We are also reviewing constantly the future of the workplace. We have 3,000 staff working effectively at home. And at this point none of us knows what our business’s workplace will look like in 12 months, or in two years. But we must decide on the most likely future based on current data and work towards that.
We advise clients all the time on dealing with change, disruption and innovation. Now we are all dealing with it ourselves every day. Our strong advice to business now is to assess the evidence carefully but quickly, form a hypothesis about your future market and business environment and act on that.
Seize new opportunities now. If the facts change, then change with them. As leaders of businesses we must all use this time to ensure that we are preparing our companies to be ready for a post-pandemic world.
The very same principle applies to government. It must be firm in deciding how and to whom to allocate the large amount of financial support it will be putting behind the rebooting of our economy. Ultimately, all of the borrowed money will have to be paid back. The government must be careful how it uses it.
Lobbying for less regulation
As a political task, this should not be underestimated. It will require a new relationship between business and government. Traditional business representative bodies can no longer confine themselves to lobbying for less regulation or taxation. They must become high-quality channels of communication to government on all aspects of their business sector.
Equally, government will have to become more comfortable in how it engages with business and can invest to support the development of Ireland Inc through this crisis. We are an entrepreneurial, inclusive and courageous nation and harnessing those values will be critical to us retaining our role at the centre of the global economy. The SME and state bodies group proposed in the government programme is a welcome step.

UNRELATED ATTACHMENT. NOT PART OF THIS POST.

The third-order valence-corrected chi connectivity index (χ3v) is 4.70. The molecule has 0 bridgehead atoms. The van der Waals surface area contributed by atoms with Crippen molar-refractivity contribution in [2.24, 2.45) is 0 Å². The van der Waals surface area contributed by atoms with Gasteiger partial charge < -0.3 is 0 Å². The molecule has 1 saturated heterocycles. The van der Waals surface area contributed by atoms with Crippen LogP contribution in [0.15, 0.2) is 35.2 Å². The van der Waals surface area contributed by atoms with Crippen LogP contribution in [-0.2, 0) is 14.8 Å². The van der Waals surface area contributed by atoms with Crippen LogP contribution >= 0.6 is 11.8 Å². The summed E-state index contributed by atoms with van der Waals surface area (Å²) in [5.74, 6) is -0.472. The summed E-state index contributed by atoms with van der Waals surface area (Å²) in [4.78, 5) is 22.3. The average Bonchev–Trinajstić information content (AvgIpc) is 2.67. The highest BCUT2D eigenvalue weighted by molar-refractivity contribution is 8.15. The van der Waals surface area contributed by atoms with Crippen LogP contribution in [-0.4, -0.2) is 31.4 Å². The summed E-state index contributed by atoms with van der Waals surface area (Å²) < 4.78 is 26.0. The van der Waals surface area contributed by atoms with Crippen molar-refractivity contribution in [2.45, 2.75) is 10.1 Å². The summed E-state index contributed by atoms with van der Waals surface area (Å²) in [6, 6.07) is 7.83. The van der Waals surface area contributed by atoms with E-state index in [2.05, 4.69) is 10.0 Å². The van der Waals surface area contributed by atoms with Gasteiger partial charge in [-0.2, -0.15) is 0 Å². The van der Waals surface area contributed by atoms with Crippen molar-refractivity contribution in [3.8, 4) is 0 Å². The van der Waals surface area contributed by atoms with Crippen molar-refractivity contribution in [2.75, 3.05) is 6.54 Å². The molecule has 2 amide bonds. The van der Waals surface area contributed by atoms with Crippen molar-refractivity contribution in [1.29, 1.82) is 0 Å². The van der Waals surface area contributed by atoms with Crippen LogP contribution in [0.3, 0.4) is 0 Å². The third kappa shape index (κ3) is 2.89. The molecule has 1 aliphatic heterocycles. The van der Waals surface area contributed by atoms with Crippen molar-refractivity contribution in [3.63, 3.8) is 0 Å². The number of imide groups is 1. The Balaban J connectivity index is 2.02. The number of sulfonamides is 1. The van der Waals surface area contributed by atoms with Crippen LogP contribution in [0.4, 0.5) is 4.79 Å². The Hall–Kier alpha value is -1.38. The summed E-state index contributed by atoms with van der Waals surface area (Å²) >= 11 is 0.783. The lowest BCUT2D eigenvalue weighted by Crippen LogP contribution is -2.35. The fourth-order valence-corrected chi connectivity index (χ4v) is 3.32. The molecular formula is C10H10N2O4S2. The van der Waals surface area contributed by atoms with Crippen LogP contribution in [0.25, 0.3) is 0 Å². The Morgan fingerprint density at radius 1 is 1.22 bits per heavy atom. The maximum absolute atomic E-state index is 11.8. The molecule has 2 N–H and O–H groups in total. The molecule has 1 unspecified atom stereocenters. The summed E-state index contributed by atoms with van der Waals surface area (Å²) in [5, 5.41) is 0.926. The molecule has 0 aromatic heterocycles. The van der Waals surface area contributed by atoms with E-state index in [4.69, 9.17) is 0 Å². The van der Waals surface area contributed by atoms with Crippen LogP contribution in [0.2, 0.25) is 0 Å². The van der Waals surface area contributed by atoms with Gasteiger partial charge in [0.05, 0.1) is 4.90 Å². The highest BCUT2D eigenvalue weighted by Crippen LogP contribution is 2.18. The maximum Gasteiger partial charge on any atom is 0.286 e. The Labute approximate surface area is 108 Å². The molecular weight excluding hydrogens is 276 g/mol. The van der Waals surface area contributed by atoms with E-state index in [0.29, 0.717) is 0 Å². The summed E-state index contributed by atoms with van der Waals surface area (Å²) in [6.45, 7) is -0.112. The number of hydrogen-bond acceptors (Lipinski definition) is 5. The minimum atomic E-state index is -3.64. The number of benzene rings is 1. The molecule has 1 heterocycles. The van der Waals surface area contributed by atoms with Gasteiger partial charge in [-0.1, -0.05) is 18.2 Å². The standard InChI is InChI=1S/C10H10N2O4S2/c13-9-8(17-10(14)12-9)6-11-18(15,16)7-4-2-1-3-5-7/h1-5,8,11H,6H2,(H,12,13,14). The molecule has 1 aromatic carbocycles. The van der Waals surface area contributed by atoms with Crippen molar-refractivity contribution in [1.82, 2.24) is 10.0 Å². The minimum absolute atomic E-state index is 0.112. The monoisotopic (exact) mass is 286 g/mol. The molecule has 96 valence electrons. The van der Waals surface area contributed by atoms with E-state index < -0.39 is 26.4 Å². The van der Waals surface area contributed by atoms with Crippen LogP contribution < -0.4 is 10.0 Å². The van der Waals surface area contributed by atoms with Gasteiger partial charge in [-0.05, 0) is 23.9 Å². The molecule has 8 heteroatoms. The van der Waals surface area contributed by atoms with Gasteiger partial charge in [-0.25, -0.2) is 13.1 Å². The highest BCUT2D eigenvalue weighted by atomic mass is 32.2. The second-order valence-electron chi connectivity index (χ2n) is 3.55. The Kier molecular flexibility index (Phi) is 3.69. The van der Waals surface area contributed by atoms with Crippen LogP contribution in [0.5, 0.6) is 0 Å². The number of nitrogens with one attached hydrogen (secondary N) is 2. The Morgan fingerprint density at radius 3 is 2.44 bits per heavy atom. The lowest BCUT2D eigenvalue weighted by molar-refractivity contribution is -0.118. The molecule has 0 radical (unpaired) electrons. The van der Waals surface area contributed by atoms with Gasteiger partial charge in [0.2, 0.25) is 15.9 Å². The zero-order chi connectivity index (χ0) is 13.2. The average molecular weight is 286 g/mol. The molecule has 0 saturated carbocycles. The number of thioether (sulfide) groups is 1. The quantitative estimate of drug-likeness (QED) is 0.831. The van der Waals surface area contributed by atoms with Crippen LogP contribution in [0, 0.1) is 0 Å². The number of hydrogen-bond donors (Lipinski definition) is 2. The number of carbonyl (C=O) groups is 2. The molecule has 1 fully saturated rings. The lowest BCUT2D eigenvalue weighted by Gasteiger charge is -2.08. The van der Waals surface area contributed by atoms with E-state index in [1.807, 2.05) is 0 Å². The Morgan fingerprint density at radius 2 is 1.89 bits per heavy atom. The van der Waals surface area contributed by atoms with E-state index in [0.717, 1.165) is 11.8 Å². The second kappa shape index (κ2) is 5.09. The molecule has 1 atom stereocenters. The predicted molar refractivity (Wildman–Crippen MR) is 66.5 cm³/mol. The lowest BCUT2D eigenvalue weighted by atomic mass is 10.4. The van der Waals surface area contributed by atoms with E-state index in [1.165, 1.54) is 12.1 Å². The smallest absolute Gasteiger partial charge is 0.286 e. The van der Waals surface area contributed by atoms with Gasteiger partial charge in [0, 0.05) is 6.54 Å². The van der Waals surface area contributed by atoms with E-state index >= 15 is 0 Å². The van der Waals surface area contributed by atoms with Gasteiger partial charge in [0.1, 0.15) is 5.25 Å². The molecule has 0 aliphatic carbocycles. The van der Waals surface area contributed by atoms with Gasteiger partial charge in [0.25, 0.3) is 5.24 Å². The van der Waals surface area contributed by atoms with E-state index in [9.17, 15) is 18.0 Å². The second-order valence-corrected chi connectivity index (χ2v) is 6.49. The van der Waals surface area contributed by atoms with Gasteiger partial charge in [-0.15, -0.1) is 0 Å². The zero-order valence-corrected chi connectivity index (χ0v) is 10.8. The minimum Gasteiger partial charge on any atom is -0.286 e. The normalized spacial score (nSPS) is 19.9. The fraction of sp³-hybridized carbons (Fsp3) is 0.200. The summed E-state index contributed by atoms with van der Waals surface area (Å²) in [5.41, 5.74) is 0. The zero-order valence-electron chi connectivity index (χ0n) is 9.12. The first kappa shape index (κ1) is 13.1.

For businesses, there is a fundamental need to look carefully at how staff are motivated into the future. Some people have found this period challenging and difficult. Their incomes are down, they are worried about the future and their mental health may be under pressure. Others have been lucky enough to find elements of the lockdown energising. They have re-examined priorities and thought carefully about their attitudes to work.
I believe that as we emerge from this, businesses need more than ever to ensure they can motivate their staff with a sense of real purpose. High-quality staff may now be even less likely to work all day motivated by the company’s wish to maximise revenue and profit. Modern business must have a very clear, credible and sincere statement of purpose that they believe in and work towards, from the top down.
Before this spring I, like many other business leaders, was looking at how we could transform our business to be ready for the future. We were advising our clients on how to do the same thing.
Now, businesses and Government are no longer planning a future transformation – they are making the changes right now, every day, and working with others who are doing the same. As John Lennon told us, "life is what happens to you while you're busy making other plans".